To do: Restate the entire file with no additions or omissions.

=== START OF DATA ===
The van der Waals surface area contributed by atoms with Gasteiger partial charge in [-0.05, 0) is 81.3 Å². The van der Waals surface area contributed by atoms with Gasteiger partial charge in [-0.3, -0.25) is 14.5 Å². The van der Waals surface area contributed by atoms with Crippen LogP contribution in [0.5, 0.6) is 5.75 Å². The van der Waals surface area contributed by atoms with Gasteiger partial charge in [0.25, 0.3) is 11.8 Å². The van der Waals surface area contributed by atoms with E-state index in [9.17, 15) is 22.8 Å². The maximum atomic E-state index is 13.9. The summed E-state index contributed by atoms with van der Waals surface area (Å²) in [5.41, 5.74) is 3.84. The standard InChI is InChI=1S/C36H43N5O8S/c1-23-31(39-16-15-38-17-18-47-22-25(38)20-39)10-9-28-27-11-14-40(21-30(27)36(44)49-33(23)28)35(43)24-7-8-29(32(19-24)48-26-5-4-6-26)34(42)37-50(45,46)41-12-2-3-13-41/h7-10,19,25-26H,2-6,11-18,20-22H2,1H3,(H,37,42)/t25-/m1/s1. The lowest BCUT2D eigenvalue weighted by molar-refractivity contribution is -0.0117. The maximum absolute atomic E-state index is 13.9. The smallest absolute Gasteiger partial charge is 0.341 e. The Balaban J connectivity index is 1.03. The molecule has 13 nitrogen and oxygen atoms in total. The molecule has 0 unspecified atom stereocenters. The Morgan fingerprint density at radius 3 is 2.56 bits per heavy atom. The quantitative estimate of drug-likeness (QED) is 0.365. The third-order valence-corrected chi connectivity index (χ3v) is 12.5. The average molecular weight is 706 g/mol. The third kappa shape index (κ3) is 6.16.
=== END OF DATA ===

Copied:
The van der Waals surface area contributed by atoms with Gasteiger partial charge in [-0.05, 0) is 81.3 Å². The van der Waals surface area contributed by atoms with Gasteiger partial charge in [-0.3, -0.25) is 14.5 Å². The van der Waals surface area contributed by atoms with Crippen LogP contribution in [0.5, 0.6) is 5.75 Å². The van der Waals surface area contributed by atoms with Gasteiger partial charge in [0.25, 0.3) is 11.8 Å². The van der Waals surface area contributed by atoms with E-state index in [9.17, 15) is 22.8 Å². The maximum atomic E-state index is 13.9. The summed E-state index contributed by atoms with van der Waals surface area (Å²) in [5.41, 5.74) is 3.84. The standard InChI is InChI=1S/C36H43N5O8S/c1-23-31(39-16-15-38-17-18-47-22-25(38)20-39)10-9-28-27-11-14-40(21-30(27)36(44)49-33(23)28)35(43)24-7-8-29(32(19-24)48-26-5-4-6-26)34(42)37-50(45,46)41-12-2-3-13-41/h7-10,19,25-26H,2-6,11-18,20-22H2,1H3,(H,37,42)/t25-/m1/s1. The lowest BCUT2D eigenvalue weighted by molar-refractivity contribution is -0.0117. The maximum absolute atomic E-state index is 13.9. The smallest absolute Gasteiger partial charge is 0.341 e. The Balaban J connectivity index is 1.03. The molecule has 13 nitrogen and oxygen atoms in total. The molecule has 0 unspecified atom stereocenters. The Morgan fingerprint density at radius 3 is 2.56 bits per heavy atom. The quantitative estimate of drug-likeness (QED) is 0.365. The third-order valence-corrected chi connectivity index (χ3v) is 12.5. The average molecular weight is 706 g/mol. The third kappa shape index (κ3) is 6.16.